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Séminaire informel de théorie des systèmes (ISS)

Achieving Reliable Coordination of Residential Plug-in Electric Vehicle Charging: A Pilot Study in Upstate New York


22 avr. 2022   14h00 — 15h00

Eilyan Bitar Professeur agrégé, School of Electrical and Computer Engineering , Cornell University, États-Unis

Eilyan Bitar

The wide-scale electrification of the transportation sector won't be possible without careful planning and coordination with the power grid and the companies that manage its operation. If left unmanaged, the uncoordinated charging of EVs at increased levels of penetration will amplify existing peak loads, potentially outstripping the grid’s current capacity to meet demand. In this talk, I’ll present findings from the OptimizEV Project--a real-world pilot study in Upstate New York exploring a novel approach to coordinated residential EV charging. As one of its primary objectives, the OptimizEV platform seeks to harness the latent flexibility in EV charging by offering EV owners monetary incentives to delay the time required to charge their EVs. Each time an EV owner initiates a charging session, they can specify how long they intend to leave their vehicle plugged in by selecting from a "menu of deadlines" that offers lower electricity prices the longer they’re willing to delay the time required to charge their car. Given a collection of active charging requests, a smart charging system dynamically optimizes the power being drawn by every EV in real time to minimize their collective strain on the grid, while ensuring that every customer’s car is fully charged by its deadline. Customers get their energy when they need it and the smart charging system can optimally coordinate the delivery of that energy to avoid spikes in demand. I’ll describe important lessons learned from the OptimizEV Project related to customer behavior, EV charging characteristics, and transportation patterns. Directions for future research will also be discussed.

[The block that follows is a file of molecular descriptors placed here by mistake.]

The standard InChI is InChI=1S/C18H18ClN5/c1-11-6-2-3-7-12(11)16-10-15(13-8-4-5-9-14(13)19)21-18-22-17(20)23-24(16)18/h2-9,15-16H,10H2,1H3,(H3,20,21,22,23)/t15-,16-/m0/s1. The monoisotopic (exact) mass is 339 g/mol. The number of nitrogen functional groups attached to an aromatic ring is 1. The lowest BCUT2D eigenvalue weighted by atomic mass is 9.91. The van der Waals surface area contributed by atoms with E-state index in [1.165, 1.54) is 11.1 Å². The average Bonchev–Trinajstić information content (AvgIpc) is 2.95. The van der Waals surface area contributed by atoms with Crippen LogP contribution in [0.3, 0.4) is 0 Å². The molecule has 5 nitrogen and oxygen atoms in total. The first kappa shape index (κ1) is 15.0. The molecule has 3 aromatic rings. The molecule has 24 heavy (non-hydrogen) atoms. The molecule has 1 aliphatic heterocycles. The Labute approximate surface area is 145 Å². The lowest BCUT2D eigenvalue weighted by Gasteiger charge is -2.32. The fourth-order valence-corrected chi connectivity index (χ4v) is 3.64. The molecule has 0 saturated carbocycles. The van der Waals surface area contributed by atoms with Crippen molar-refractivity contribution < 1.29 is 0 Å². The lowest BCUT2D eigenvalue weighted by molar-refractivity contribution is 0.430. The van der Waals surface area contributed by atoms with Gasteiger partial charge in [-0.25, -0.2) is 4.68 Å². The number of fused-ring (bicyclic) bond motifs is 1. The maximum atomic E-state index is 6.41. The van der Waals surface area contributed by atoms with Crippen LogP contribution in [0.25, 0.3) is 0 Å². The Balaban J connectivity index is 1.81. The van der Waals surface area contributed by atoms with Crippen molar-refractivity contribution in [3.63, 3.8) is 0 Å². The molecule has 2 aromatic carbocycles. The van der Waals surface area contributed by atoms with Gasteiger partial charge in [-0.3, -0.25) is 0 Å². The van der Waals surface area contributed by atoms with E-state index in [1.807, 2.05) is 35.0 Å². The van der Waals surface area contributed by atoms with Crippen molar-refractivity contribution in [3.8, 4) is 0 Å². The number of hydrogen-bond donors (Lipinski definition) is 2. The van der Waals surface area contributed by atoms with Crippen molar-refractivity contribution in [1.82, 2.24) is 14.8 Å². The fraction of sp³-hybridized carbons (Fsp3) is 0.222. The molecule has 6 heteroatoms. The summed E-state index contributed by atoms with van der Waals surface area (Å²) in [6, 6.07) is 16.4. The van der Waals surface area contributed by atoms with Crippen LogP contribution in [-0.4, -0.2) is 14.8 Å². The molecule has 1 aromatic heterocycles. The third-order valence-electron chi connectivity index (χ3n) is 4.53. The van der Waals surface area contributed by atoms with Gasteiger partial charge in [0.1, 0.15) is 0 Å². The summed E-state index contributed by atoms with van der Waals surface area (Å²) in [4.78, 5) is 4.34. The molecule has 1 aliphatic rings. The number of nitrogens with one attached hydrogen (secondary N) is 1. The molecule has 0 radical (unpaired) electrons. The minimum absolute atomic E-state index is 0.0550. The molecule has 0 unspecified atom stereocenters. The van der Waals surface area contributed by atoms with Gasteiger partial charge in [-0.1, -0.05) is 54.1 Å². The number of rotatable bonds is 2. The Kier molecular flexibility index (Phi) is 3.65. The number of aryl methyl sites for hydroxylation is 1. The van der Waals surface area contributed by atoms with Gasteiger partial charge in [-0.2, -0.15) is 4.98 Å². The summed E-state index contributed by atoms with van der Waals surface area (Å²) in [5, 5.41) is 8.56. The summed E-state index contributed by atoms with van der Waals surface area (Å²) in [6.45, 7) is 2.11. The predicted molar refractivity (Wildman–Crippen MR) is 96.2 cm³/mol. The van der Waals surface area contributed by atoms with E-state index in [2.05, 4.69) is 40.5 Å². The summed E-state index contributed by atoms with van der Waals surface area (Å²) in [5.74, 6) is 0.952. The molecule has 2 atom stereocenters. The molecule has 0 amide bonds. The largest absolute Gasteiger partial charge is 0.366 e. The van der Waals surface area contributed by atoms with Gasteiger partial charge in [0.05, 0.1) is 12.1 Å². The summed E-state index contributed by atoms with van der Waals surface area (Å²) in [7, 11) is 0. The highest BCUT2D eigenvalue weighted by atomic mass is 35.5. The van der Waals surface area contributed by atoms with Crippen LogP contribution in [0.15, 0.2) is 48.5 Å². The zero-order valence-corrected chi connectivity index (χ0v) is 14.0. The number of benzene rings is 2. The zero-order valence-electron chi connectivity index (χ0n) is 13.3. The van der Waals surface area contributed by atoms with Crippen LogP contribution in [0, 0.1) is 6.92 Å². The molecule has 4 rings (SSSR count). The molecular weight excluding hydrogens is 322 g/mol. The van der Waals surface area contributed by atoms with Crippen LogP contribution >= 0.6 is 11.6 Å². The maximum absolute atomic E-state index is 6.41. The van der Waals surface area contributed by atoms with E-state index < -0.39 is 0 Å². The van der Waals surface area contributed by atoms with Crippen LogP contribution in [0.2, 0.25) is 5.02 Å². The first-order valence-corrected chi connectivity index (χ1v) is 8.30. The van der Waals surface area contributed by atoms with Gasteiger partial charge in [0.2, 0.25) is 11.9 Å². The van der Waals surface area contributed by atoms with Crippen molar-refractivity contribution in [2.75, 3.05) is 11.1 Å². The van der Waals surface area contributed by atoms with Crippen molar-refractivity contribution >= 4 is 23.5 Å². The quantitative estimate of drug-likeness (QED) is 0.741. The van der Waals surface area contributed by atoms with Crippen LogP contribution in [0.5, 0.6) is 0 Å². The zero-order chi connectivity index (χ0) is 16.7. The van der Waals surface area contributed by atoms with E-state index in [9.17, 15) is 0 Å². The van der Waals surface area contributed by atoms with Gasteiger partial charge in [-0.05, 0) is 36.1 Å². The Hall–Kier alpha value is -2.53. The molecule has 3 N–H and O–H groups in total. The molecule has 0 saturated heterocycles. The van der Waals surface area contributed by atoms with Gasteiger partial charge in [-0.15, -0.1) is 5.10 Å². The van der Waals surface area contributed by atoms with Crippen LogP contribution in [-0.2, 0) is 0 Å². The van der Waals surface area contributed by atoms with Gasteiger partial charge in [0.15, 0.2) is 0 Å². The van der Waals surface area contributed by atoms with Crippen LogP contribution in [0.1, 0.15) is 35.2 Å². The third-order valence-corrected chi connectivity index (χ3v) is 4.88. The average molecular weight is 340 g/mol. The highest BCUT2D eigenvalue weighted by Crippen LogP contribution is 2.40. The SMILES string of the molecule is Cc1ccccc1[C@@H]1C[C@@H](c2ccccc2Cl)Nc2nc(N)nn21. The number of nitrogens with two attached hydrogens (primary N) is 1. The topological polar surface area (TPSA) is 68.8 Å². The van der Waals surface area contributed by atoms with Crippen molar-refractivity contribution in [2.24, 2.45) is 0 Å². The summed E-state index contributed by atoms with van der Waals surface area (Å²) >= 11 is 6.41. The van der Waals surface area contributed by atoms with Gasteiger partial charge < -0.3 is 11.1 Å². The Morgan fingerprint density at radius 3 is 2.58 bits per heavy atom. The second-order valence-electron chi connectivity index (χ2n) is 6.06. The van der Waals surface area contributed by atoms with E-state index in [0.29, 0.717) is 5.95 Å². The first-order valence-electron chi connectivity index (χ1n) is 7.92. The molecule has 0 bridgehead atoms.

Biography: Eilyan Bitar is an Associate Professor in the School of Electrical and Computer Engineering at Cornell University. His current research is focused on the optimization, control, and economics of sustainable electric power and transportation systems. He received his BS (2006) and PhD (2011) from UC Berkeley. Prior to joining Cornell in 2012, he spent one year as a Postdoctoral Fellow at the California Institute of Technology and UC Berkeley. He is a recipient of the NSF Faculty Early Career Development Award (CAREER), the David D. Croll Sesquicentennial Faculty Fellowship, the John and Janet McMurtry Fellowship, the John G. Maurer Fellowship, and the Robert F. Steidel Jr. Fellowship.

Peter E. Caines responsable
Aditya Mahajan responsable
Shuang Gao responsable
Yaroslav Salii responsable


Montréal Québec

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